Description These four panels are from a “predella,” the lowest section of an altarpiece typically painted with scenes from the lives of the holy figures represented in the altarpiece’s central section. This predella, from an altarpiece painted by Giovanni di Paolo in 1426 for the chapel of the Pecci-Paganucci family in the church of San Domenico in Siena, depicts several episodes from the life of Christ. From left to right it shows Christ raising of his friend Lazarus from the dead (37.489a), his being forced to carry the cross on the way to his execution (37.489b), the removal of his dead body from the cross (37.489c), and the entombment of his corpse (37.489d). A fifth panel depicting the Crucifixion, now at the Lindenau-Museum in Altenburg, Germany, originally occupied the center of the predella. The main panels of the altarpiece, depicting the Madonna and Child flanked by saints, are now in the church of Santi Clemente e Giusto in Castelnuovo Berardenga near Siena. The panels’ multi-figured, dramatic narrative scenes demonstrate Giovanni di Paolo’s gift for storytelling. The figures are represented in extreme emotional states, from the onlookers overwhelmed by the stench of Lazarus’ tomb to the desperate sorrow of the mourners at Christ’s entombment. In the latter scene, the shadow cast by the figure of Nicodemus—bending over the tomb to receive the body of Christ—is one of the earliest known representations of a cast shadow in Italian Renaissance art.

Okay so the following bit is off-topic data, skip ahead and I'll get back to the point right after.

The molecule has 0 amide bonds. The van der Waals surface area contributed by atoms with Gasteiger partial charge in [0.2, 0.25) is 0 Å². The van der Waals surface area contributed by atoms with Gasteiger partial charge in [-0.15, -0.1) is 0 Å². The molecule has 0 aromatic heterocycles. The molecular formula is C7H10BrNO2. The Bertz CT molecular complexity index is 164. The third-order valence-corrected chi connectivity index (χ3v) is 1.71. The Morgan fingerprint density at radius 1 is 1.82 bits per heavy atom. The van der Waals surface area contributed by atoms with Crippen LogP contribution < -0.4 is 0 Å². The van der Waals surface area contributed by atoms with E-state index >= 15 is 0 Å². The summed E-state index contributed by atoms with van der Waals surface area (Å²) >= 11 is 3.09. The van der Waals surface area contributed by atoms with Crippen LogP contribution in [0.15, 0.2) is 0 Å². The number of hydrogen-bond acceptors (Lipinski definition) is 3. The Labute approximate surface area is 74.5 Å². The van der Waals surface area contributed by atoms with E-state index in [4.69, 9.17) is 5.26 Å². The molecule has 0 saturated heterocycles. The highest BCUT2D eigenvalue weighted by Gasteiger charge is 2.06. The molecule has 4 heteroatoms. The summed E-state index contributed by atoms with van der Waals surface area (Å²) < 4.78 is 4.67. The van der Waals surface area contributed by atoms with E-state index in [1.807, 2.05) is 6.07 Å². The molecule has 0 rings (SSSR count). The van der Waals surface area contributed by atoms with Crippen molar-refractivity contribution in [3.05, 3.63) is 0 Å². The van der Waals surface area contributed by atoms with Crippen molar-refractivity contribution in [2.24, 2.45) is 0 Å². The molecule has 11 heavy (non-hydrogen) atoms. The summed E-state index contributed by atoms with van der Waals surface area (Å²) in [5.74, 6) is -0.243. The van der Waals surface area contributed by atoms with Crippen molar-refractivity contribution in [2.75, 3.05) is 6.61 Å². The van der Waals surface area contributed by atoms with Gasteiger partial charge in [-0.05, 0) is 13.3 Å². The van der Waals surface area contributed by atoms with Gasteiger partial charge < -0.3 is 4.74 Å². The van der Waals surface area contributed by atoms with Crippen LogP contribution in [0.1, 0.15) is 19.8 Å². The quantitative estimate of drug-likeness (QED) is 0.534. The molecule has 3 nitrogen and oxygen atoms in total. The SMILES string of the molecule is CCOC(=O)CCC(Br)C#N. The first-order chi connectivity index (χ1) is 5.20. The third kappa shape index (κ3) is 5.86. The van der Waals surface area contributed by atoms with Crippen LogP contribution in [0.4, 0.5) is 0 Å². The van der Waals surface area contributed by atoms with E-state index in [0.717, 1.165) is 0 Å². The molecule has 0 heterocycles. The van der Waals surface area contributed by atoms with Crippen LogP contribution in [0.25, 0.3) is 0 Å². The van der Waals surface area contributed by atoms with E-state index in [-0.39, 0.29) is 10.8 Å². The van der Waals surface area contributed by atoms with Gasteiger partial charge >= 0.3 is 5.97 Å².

- The International Style: The Arts in Europe Around 1400. The Walters Art Gallery, Baltimore. 1962.
Provenance The Church of San Domenico, Siena, 1426 ["Pecci-Paganucci" altar until mid 16th century, "Malavolti" altar from the early 17th century, Refectory from the early 17th to perhaps the late 18th century]; Comm. Galgano Saracini, Siena, prior to 1819 [mode of acquisition unknown] [1819 catalogue, no. 1257-1260, as Duccio di Segna]; The Counts Chigi-Saracini, Siena [date and mode of acquisition unknown]; Luigi Grassi, Florence [date and mode of acquisition unknown]; Henry Walters, Baltimore, 1911 [mode of acquisition unknown]; Walters Art Museum, 1931, by bequest.
Credit Acquired by Henry Walters, 1911
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